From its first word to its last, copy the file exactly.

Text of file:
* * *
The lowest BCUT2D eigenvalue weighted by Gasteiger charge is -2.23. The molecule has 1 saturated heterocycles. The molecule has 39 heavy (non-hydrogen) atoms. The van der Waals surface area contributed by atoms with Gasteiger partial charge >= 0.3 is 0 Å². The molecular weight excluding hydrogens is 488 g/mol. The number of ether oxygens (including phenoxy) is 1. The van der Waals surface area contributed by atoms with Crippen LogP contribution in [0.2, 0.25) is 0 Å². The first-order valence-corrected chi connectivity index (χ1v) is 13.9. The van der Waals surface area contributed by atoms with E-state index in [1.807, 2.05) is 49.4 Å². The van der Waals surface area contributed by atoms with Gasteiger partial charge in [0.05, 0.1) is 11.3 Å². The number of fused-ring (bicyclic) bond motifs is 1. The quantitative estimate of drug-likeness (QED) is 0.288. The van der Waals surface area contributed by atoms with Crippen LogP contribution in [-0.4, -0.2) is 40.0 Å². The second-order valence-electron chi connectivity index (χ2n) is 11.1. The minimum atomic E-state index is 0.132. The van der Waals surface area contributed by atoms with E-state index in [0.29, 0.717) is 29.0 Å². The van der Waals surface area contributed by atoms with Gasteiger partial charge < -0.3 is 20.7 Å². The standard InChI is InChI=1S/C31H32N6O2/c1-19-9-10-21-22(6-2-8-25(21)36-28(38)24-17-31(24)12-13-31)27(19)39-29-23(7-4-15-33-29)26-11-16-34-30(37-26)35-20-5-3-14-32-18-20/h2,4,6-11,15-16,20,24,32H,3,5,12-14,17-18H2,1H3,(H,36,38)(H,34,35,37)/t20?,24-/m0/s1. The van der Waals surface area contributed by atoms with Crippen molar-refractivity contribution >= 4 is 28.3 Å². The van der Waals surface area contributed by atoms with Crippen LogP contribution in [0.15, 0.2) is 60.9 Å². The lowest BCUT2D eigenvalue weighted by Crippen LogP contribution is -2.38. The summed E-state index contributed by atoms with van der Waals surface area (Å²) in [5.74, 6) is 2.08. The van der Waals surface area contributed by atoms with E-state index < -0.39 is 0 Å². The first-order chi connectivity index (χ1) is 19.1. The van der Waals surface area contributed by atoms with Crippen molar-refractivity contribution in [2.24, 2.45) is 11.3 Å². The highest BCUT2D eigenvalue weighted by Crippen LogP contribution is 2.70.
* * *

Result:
The lowest BCUT2D eigenvalue weighted by Gasteiger charge is -2.23. The molecule has 1 saturated heterocycles. The molecule has 39 heavy (non-hydrogen) atoms. The van der Waals surface area contributed by atoms with Gasteiger partial charge >= 0.3 is 0 Å². The molecular weight excluding hydrogens is 488 g/mol. The number of ether oxygens (including phenoxy) is 1. The van der Waals surface area contributed by atoms with Crippen LogP contribution in [0.2, 0.25) is 0 Å². The first-order valence-corrected chi connectivity index (χ1v) is 13.9. The van der Waals surface area contributed by atoms with E-state index in [1.807, 2.05) is 49.4 Å². The van der Waals surface area contributed by atoms with Gasteiger partial charge in [0.05, 0.1) is 11.3 Å². The number of fused-ring (bicyclic) bond motifs is 1. The quantitative estimate of drug-likeness (QED) is 0.288. The van der Waals surface area contributed by atoms with Crippen LogP contribution in [-0.4, -0.2) is 40.0 Å². The second-order valence-electron chi connectivity index (χ2n) is 11.1. The minimum atomic E-state index is 0.132. The van der Waals surface area contributed by atoms with E-state index in [0.29, 0.717) is 29.0 Å². The van der Waals surface area contributed by atoms with Gasteiger partial charge < -0.3 is 20.7 Å². The standard InChI is InChI=1S/C31H32N6O2/c1-19-9-10-21-22(6-2-8-25(21)36-28(38)24-17-31(24)12-13-31)27(19)39-29-23(7-4-15-33-29)26-11-16-34-30(37-26)35-20-5-3-14-32-18-20/h2,4,6-11,15-16,20,24,32H,3,5,12-14,17-18H2,1H3,(H,36,38)(H,34,35,37)/t20?,24-/m0/s1. The van der Waals surface area contributed by atoms with Crippen molar-refractivity contribution >= 4 is 28.3 Å². The van der Waals surface area contributed by atoms with Crippen LogP contribution in [0.15, 0.2) is 60.9 Å². The lowest BCUT2D eigenvalue weighted by Crippen LogP contribution is -2.38. The summed E-state index contributed by atoms with van der Waals surface area (Å²) in [5.74, 6) is 2.08. The van der Waals surface area contributed by atoms with E-state index < -0.39 is 0 Å². The first-order chi connectivity index (χ1) is 19.1. The van der Waals surface area contributed by atoms with Crippen molar-refractivity contribution in [2.24, 2.45) is 11.3 Å². The highest BCUT2D eigenvalue weighted by Crippen LogP contribution is 2.70.